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Sleep Fundamentals || H is for Hypersomnia

Information about the problem of chronic sleepiness known as hypersomnia.

Sleep Fundamentals: What is Hypersomnia?

 

hypersomnia

This post first appeared January 17, 2016 and was updated on July 29, 2017.

What is Hypersomnia?

Hypersomnia is best understood as the opposite of insomnia. Whereas an insomniac struggles to achieve sleep at night, a hypersomniac struggles to stay awake during the day.

It’s estimated that maybe as many as five percent of the population suffers from some form of hypersomnia that is not explained by other medical conditions or lifestyle choices. Hypersomnia usually refers to a symptom (the same can be said for insomnia). However, primary forms do exist along the spectrum of sleep disorders.

The chronic sleepiness that characterizes hypersomnia (also referred to as hypersomnolence) is most frequently referred to as excessive daytime sleepiness (EDS) by sleep health professionals. It happens even when the person has had adequate sleep during the evening and is not remedied by getting more sleep.

People with hypersomnia as a primary complaint may actually be suffering from undiagnosed sleep disorders like Restless Leg Syndrome (RLS) or Obstructive Sleep Apnea. If this is the case, their problems with EDS tend to disappear once they treat their other sleep disorders.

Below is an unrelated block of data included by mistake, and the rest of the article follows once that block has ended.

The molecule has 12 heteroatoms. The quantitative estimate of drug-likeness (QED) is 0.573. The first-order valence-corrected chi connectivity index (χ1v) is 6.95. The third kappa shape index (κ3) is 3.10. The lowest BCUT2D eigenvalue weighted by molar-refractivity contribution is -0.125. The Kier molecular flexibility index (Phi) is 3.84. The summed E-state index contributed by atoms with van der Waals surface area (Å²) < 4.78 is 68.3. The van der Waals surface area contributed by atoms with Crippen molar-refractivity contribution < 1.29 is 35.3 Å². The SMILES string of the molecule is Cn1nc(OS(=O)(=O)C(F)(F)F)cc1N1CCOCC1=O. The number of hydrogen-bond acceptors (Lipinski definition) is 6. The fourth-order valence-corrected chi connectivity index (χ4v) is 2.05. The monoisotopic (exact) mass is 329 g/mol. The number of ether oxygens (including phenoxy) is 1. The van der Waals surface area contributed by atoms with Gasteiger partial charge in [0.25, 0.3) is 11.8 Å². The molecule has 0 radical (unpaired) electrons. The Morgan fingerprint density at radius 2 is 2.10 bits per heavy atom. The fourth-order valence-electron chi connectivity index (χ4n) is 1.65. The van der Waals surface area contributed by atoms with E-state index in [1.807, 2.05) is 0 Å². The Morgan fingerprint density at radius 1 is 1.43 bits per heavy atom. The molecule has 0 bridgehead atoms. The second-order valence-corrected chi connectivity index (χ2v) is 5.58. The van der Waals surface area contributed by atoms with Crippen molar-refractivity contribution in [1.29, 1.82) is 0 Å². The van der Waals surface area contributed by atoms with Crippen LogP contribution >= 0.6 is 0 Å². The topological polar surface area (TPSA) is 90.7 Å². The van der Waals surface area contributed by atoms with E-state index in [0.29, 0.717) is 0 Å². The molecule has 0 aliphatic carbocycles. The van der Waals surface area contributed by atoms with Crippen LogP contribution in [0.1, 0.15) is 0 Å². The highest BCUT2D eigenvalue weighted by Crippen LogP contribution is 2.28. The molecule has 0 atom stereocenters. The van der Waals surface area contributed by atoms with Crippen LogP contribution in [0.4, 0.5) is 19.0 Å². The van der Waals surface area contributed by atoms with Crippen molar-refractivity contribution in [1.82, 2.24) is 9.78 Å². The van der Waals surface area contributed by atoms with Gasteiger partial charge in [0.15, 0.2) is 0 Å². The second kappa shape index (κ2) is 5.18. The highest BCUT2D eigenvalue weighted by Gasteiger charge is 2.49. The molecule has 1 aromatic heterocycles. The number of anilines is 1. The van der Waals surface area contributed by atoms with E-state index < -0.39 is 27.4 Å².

The best way to know if other sleep disorders are causing symptomatic hypersomnia is to undergo an overnight sleep test (an attended nocturnal polysomnogram) as well as a daytime “nap” test known as the MSLT (Multiple Sleep Latency Test).

Sleep disorders that belong in the category of Central Disorders of Hypersomnolence, according to the ICSD-3, include Narcolepsy, Kleine-Levin Syndrome, and Idiopathic Hypersomnia.

All occurrences of hypersomnia can be very difficult to live with, as the need to sleep during the day interrupts the personal, social and professional lives of its sufferers in such a way as to make normal living (including physical activities and relationships) difficult to manage.


2 links on hypersomnia in SleepyHeadCentral:

  1. When we sleep too much (narcolepsy, hypersomnia, and more)
  2. Christa Zielke on the challenges of living with narcolepsy

Links to learn more:

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